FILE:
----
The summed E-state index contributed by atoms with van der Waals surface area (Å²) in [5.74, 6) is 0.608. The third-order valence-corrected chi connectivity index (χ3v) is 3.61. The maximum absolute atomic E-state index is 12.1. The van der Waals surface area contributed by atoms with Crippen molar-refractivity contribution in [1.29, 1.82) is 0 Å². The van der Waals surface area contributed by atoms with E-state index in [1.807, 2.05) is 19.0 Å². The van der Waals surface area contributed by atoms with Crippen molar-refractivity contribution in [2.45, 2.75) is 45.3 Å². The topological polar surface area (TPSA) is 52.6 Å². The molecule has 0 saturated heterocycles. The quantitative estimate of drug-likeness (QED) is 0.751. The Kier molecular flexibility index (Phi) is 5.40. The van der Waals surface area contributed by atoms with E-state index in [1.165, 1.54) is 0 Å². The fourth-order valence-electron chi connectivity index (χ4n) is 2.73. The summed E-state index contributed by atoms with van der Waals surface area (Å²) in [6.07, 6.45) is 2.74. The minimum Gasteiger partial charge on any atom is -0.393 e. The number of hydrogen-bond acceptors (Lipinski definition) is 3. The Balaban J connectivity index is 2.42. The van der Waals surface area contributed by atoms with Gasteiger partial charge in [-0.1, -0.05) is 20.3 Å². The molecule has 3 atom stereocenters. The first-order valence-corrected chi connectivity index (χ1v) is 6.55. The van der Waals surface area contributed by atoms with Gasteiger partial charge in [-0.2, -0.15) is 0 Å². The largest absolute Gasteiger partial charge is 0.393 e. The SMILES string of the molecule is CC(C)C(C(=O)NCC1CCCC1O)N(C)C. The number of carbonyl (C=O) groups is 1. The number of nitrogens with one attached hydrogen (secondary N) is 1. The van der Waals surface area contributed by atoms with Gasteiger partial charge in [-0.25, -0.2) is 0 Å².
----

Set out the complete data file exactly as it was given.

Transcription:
The summed E-state index contributed by atoms with van der Waals surface area (Å²) in [5.74, 6) is 0.608. The third-order valence-corrected chi connectivity index (χ3v) is 3.61. The maximum absolute atomic E-state index is 12.1. The van der Waals surface area contributed by atoms with Crippen molar-refractivity contribution in [1.29, 1.82) is 0 Å². The van der Waals surface area contributed by atoms with E-state index in [1.807, 2.05) is 19.0 Å². The van der Waals surface area contributed by atoms with Crippen molar-refractivity contribution in [2.45, 2.75) is 45.3 Å². The topological polar surface area (TPSA) is 52.6 Å². The molecule has 0 saturated heterocycles. The quantitative estimate of drug-likeness (QED) is 0.751. The Kier molecular flexibility index (Phi) is 5.40. The van der Waals surface area contributed by atoms with E-state index in [1.165, 1.54) is 0 Å². The fourth-order valence-electron chi connectivity index (χ4n) is 2.73. The summed E-state index contributed by atoms with van der Waals surface area (Å²) in [6.07, 6.45) is 2.74. The minimum Gasteiger partial charge on any atom is -0.393 e. The number of hydrogen-bond acceptors (Lipinski definition) is 3. The Balaban J connectivity index is 2.42. The van der Waals surface area contributed by atoms with Gasteiger partial charge in [-0.1, -0.05) is 20.3 Å². The molecule has 3 atom stereocenters. The first-order valence-corrected chi connectivity index (χ1v) is 6.55. The van der Waals surface area contributed by atoms with Gasteiger partial charge in [-0.2, -0.15) is 0 Å². The largest absolute Gasteiger partial charge is 0.393 e. The SMILES string of the molecule is CC(C)C(C(=O)NCC1CCCC1O)N(C)C. The number of carbonyl (C=O) groups is 1. The number of nitrogens with one attached hydrogen (secondary N) is 1. The van der Waals surface area contributed by atoms with Gasteiger partial charge in [-0.25, -0.2) is 0 Å².